Brahmasvara, aka: Brahma-svara; 2 Definition(s)

Introduction

Brahmasvara means something in Buddhism, Pali, Hinduism, Sanskrit. If you want to know the exact meaning, history, etymology or English translation of this term then check out the descriptions on this page. Add your comment or reference to a book if you want to contribute to this summary article.

In Buddhism

Mahayana (major branch of Buddhism)

Brahmasvara in Mahayana glossary... « previous · [B] · next »

Brahmasvara (ब्रह्मस्वर) refers to the “Brahmic voice”, according to the 2nd century Mahāprajñāpāramitāśāstra chapter XLVII.—Accordingly, “the Bodhisattva who has acquired the six superknowledges (abhijñā) has developed the mark (lakṣaṇa) of the Brahmic voice (brahmasvara) which, going beyond the trisāhasramahāsāhasralokadhātu, reaches the universes of the ten directions as numerous as the sands of the Ganges”.

If that is so, how does his voice differ from that of the Buddha?—The voice of the Bodhisattva is measured by the number of sand grains of the Ganges, whereas the range of the voice of the Buddha is unlimited (maryādā).

Source: Wisdom Library: Maha Prajnaparamita Sastra
Mahayana book cover
context information

Mahayana (महायान, mahāyāna) is a major branch of Buddhism focusing on the path of a Bodhisattva (spiritual aspirants/ enlightened beings). Extant literature is vast and primarely composed in the Sanskrit language. There are many sūtras of which some of the earliest are the various Prajñāpāramitā sūtras.

Discover the meaning of brahmasvara in the context of Mahayana from relevant books on Exotic India

General definition (in Buddhism)

Brahmasvara in Buddhism glossary... « previous · [B] · next »

Brahmasvara (ब्रह्मस्वर) refers to “a voice like Brahmā’s” and represents the thirteenth of the thirty-two major marks of distinction (lakṣaṇa) mentioned in the Sukhāvatī and following the order, but not always the exact wording, of the Mahāvyutpatti (236-67). In Tibetan, the characteristic called Brahmasvara is known as ‘tshangs pa’i dbyangs’. The Sukhāvatī represents a prayer for rebirth which was composed by Karma chags med, a Karma bka’ brgyud master, who lived in the seventeenth century.

Source: academia.edu: A Prayer for Rebirth in the Sukhāvatī

Relevant definitions

Search found 2931 related definition(s) that might help you understand this better. Below you will find the 15 most relevant articles:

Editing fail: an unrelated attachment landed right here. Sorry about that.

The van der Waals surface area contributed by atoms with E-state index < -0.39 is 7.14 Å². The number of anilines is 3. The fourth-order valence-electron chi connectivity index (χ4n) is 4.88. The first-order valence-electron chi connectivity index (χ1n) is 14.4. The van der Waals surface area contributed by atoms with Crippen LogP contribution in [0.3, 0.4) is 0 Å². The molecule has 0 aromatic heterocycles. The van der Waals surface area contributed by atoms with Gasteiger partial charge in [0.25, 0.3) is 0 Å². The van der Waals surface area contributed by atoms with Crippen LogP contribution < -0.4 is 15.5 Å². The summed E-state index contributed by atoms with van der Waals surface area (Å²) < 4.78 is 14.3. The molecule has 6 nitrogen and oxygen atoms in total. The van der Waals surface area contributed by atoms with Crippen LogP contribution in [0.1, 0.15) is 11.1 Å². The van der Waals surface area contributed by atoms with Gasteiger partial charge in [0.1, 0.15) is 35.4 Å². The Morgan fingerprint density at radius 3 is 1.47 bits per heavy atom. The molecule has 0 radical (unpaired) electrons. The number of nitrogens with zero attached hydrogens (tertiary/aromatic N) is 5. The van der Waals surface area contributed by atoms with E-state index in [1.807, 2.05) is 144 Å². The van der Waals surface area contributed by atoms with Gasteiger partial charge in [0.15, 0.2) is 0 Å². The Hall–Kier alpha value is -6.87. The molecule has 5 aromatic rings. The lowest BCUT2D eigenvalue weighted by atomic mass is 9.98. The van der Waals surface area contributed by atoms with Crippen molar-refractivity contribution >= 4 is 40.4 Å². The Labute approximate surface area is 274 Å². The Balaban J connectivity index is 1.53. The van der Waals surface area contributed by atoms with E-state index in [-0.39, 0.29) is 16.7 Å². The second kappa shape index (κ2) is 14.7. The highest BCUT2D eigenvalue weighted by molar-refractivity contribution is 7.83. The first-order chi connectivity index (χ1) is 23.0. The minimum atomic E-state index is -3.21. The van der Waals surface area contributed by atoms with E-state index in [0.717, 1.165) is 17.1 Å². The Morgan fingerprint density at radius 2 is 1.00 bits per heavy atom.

Brahma
Brahmā (ब्रह्मा), the creator of the universe, is one among the Trinity. Usually the image of B...
Svara
Svara.—(IE 7-1-2), ‘seven’. Note: svara is defined in the “Indian epigraphical glossary” as it ...
Brahmaloka
Brahmaloka (ब्रह्मलोक) refers to fourteen Brahmā worlds, as defined in the Śivapurāṇa 1.17. Acc...
Brahmasutra
Brahmasūtra (ब्रह्मसूत्र).—n. (-traṃ) 1. The sacrificial or Brahminical thread. 2. An aphorism ...
Brahmayajna
Brahmayajña (ब्रह्मयज्ञ) refers to the “regular study of the Vedas”, as defined in the Śivapurā...
Brahmavihara
Brahmavihāra (ब्रह्मविहार).—a pious conduct, perfect state; Buddh. Derivable forms: brahmavihār...
Brahmasthana
Brahma-sthāna.—(SII 13; SITI), explained as ‘an assembly hall’; the Brāhmaṇa quarters of a vill...
Brahmacari
1) Brahmacāri (ब्रह्मचारि).—See Brahmacarya.2) Brahmacāri (ब्रह्मचारि).—A devagandharva (a clas...
Brahmapurana
Brahmapurāṇa (ब्रह्मपुराण).—(brāhmapurāṇa) This is a great book of twenty-five thousand verses...
Brahmarakshasa
Brahmarākṣasa (ब्रह्मराक्षस).—a kind of ghost, the ghost of a Brāhmaṇa, who during his life tim...
Brahmatirtha
Brahmatīrtha or Brahmatīrtheśvara refers to one of the sixteen liṅgas worshipped in the maṇḍapa...
Brahma-muhurta
Brāhmamuhūrta (ब्राह्ममुहूर्त).—The period of forty-eight minutes before the sunrise is called ...
Brahmadanda
Brahmadaṇḍa (ब्रह्मदण्ड).—1) the curse of a Brāhmaṇa; एकेन ब्रह्मदण्डेन बहवो नाशिता मम (ekena b...
Susvara
Susvara (सुस्वर) refers to a “melodious voice” and represents one of the various kinds of ...
Svarabheda
Svarabheda (स्वरभेद) refers to “hoarseness of voice”. Vatsanābha (Aconitum ferox), although cat...

Relevant text

Like what you read? Consider supporting this website: